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Opinion - The agony of unemployed graduates 

2021-11-26  Staff Reporter

Opinion - The agony of unemployed graduates 
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Unemployment has become one of the most deep-rooted millennial problem facing Namibia effectuated by a one-size-fits-all education system that does not help graduates with employability or entrepreneurial skills. Namibian graduates seem to have entered a ‘one chance’ scenario, as no escape light is blinking at the end of the tunnel of no return, especially for those without associates. It is also becoming clearer that obtaining a tertiary qualification does not guarantee any meaningful employment unless one has a connection with someone in a position of power. 

The rate and vigour with which corruption in its different forms has invaded every facet of Namibian institutions is no longer news to many Namibians and seems to have become part of the genetic composition of most Namibians if not all. These days getting a job is becoming tough especially for those without any affinity in terms of genealogy, inner circle or patronage to those in power. 

Lack of networks and connections especially for graduates from families lacking significant social capital and patronage systems are putting the graduates at a tremendous disadvantage for new job opportunities. Those in power are gradually retreating to their villages or inner circles and are seeing the universe through the prism of their genealogy, commonalities or coteries. Surnames of applicants are at times looked at when shortlisting candidates for an interview defeating the slogan of “One Namibia, One Nation” or the recent Harambee shibboleth “No one should be left out”.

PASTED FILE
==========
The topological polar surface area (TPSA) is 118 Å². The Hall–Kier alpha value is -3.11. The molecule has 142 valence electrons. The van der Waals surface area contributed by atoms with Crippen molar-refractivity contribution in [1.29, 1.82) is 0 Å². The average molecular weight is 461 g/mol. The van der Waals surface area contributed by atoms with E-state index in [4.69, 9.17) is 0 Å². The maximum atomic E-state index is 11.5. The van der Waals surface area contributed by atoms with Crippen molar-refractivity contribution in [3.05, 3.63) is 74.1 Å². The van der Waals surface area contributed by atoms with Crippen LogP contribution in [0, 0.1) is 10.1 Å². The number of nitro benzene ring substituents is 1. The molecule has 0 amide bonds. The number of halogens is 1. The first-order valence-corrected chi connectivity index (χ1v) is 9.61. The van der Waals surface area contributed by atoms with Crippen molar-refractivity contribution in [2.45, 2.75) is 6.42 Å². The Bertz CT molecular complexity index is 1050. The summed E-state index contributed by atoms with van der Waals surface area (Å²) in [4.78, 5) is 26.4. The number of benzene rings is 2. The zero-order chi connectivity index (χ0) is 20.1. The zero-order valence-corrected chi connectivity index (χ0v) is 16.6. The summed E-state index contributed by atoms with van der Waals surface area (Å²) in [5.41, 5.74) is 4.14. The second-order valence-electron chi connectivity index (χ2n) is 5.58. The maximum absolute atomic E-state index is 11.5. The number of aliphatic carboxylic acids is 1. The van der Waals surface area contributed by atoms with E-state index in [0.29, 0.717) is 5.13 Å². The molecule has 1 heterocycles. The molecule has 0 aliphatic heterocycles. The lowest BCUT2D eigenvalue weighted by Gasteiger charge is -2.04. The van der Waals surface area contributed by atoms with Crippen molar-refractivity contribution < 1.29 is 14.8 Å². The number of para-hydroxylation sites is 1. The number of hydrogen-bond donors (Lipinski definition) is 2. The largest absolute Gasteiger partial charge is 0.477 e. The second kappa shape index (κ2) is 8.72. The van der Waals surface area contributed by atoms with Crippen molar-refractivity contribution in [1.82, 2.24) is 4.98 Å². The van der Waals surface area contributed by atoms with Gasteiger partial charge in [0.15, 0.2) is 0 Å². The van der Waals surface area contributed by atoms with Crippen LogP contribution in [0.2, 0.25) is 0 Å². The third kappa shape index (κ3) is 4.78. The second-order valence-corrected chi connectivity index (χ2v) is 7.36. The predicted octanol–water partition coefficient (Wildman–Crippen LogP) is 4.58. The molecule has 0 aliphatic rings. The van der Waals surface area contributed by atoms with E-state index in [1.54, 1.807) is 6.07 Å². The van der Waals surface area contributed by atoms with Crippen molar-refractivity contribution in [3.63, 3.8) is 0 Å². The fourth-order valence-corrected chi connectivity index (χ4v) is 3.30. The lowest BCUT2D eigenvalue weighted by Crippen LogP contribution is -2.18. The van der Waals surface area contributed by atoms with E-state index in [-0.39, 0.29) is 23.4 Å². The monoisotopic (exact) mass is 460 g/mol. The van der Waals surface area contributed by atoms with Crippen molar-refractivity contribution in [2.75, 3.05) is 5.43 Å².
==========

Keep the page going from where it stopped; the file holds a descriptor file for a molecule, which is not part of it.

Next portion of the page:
It is popular knowledge that ascription and nepotism permeate job placement in both the private and public sectors. In the labour market today, employment is sparsely based on merit but on less honourable traits of nepotism and favouritism. These, of course, have denied well qualified, determined and energetic Namibians of employment. You have to know somebody before one can get a job. Those that don`t know anybody are automatically hopeless. As the old saying goes, “It’s not what you know but who you know.” For the fortunate ones who by the grace of God is shortlisted and called for an interview, experience further heartbreak as favoured candidates are preselected before the actual process. The interview is only used as a formality to blind the public to believe that due process was followed. It is worth noting that before interviews those in authority had their own personal agendas in which they already have their interest and use their positions to manipulate the process for their benefit and the benefit of the other ones. Although the intentions of conducting interviews were good, those in authority are abusing it and it is worsening the situation whereby those with allies and at times cronies and nepos have an advantage.

In the public sector, for instance, the most suitable candidate fails to get a post, and the public as a whole suffer as a consequence not to mention the person who, had there been no acquaintances, would have won the position. It must be pointed out that those in privileged positions of power are the ones frustrating the graduates/youths of this country through employing wicked strategies. I make a clarion call to all individuals and agencies capable and responsible for looking into matters such as these to come to the rescue of those without associates. It is high time that iniquitous practices be reported as the inability to articulate one`s experience to speak out to the authorities is an act of timidity. Evil thrives when moral rectitude men fail to speak up.

Finally, it is vital that the government and other agencies implement blind recruitment by hiding demographic information (to reduce recruiting only applicants from one commonalty) and scrapping years of experience (especially entry level post to give chance to graduates) as selection requirements. 


2021-11-26  Staff Reporter

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